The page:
It began at noon on Saturday, at Soldiers & Sailors Memorial Hall in the
Hill District of Pittsburgh. People were standing around; I wondered if some of
them were townspeople, because the cycle of ten plays August Wilson had written
over the past two-plus decades was called the Pittsburgh Cycle, set in
the Hill District. And the casket was open, and I thought I was late because the
viewing was supposed to end the night before. And I debated whether I should go
up to see, and I did, but he wasn’t there; that wasn’t him. It wasn’t the August
I knew. Because he had such a life force with such an ironic and engaging view.
In the theater, he used to mouth his dialogue along with the actors, to feel the
music of those words.
I sat back down and as they were closing the casket, I noticed that on the wall above and behind the casket, inscribed on a space stretching 100 feet or more, was the Gettysburg Address; and I found myself reading it, and all those words took on new meaning.
“Conceived in liberty… All men are created equal… Government of the people,
by the people, for the people.” All that unfinished work. Those words on the wall
popped out at me in relation to August, what he was trying to describe in his
plays, never polemically, but in the language and the hearts of the people he
knew, these people sitting in the hall.
Dwight Andrews, the minister conducting the service, began by having everybody extend an arm to the family from wherever they were standing in the hall, and you could see all these people reaching out toward his wife, Constanza, and his two daughters, Sakina and Azula.Then began this flood of memories and evocations, with phrases like “the coherent history of identity,” and of course the Pittsburgh Cycle, and I found that August had planned the entire service, he knew exactly what he wanted, which was typical of him — what music, who would speak (though not what they would say). One of his friends referred to him as a very sly and funny and youthful man who dressed like an old man. There were readings from the plays, interspersed with music: Lotte Lenya singing “September Song,” then music from Ma Rainey’s Black Bottom. Charles Dutton, Anthony Chisholm, Ruben Santiago-Hudson all read from his plays. Phylicia Rashad read Aunt Ester from Gem of the Ocean, and somebody sang “Dark was the Night and Cold Was the Ground,” and then a silent moment of prayer, and music identified as spiritual Baptist. Marion McClinton recited the eulogy. The song “Black Muddy River” was very powerful, then Andrews spoke words of comfort. Then you heard the trumpet, then saw Wynton Marsalis playing the most original “Danny Boy” you could imagine. It turned out he didn’t actually know “Danny Boy.” It was sung to him earlier that morning and he gathered from it whatever he could. Then he riffed on the blues; the effect it had was joyous.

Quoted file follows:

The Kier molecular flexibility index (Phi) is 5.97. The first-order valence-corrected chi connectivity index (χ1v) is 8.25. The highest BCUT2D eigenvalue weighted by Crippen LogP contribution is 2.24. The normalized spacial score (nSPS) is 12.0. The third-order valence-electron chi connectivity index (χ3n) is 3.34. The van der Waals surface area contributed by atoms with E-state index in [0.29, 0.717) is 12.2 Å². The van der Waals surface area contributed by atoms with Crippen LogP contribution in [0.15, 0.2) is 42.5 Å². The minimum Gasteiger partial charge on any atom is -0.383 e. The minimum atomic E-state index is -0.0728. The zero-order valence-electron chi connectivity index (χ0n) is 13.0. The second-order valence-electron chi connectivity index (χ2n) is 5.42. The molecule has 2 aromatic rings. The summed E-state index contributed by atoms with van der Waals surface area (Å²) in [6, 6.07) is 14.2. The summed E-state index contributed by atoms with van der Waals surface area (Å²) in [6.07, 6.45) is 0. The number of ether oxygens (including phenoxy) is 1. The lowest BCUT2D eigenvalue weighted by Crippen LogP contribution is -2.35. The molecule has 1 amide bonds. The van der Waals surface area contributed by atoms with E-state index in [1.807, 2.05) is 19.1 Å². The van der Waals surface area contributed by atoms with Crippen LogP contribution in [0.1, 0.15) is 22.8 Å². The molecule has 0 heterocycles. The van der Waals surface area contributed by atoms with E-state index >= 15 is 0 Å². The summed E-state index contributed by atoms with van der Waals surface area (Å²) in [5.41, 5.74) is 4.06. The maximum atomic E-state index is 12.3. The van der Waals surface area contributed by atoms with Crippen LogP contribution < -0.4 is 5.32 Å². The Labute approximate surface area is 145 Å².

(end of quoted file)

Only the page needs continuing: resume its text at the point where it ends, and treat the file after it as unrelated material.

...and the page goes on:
People left with a high from the blues. Then began an extraordinary processional,
with cars which took forever to line up, and we proceeded to drive through the
Hill District, past all the places that — one way or another — were featured in
his plays, finishing on Wylie Avenue. There was no 1839 (the number of the house
referred to in Radio Golf) but there was a house just like it, refusing
to be torn down. The Hill District is somehow smaller than you expected it to
be, yet somehow larger in terms of density of living. It’s in terrible shape but
there’s also some renewal, and you can imagine what Radio Golf’s characters,
Harmond and Roosevelt, were trying to do with that renewal project, and what August
was trying to say with those issues.
We arrived at the cemetery. Naturally it was raining, people gathered close — the family, the pallbearers — and final words were said, and the awful moment came when he actually got lowered into the grave. And then began that process of shoveling dirt on the coffin. People did it in various ways. An 8-year-old bravely put it in there, other people took a greater effort, I finally did it: There’s no moment that’s comparable to that. It’s both a manifestation of the finality, and the terrible sound of the dirt and the rock crashing onto the coffin, and the mud, and I think I told somebody, he’s not in the box, he’s already gone. I think he was somehow telling us that we have to get on with it too, and that act is symbolic, but the real meaning comes out of something else that you have to accept in yourself. As one of his characters says, “People don’t understand about death. Because there’s nothing you can do in life that compares with death.” He had accepted it. And I think he was saying, you can accept it too.

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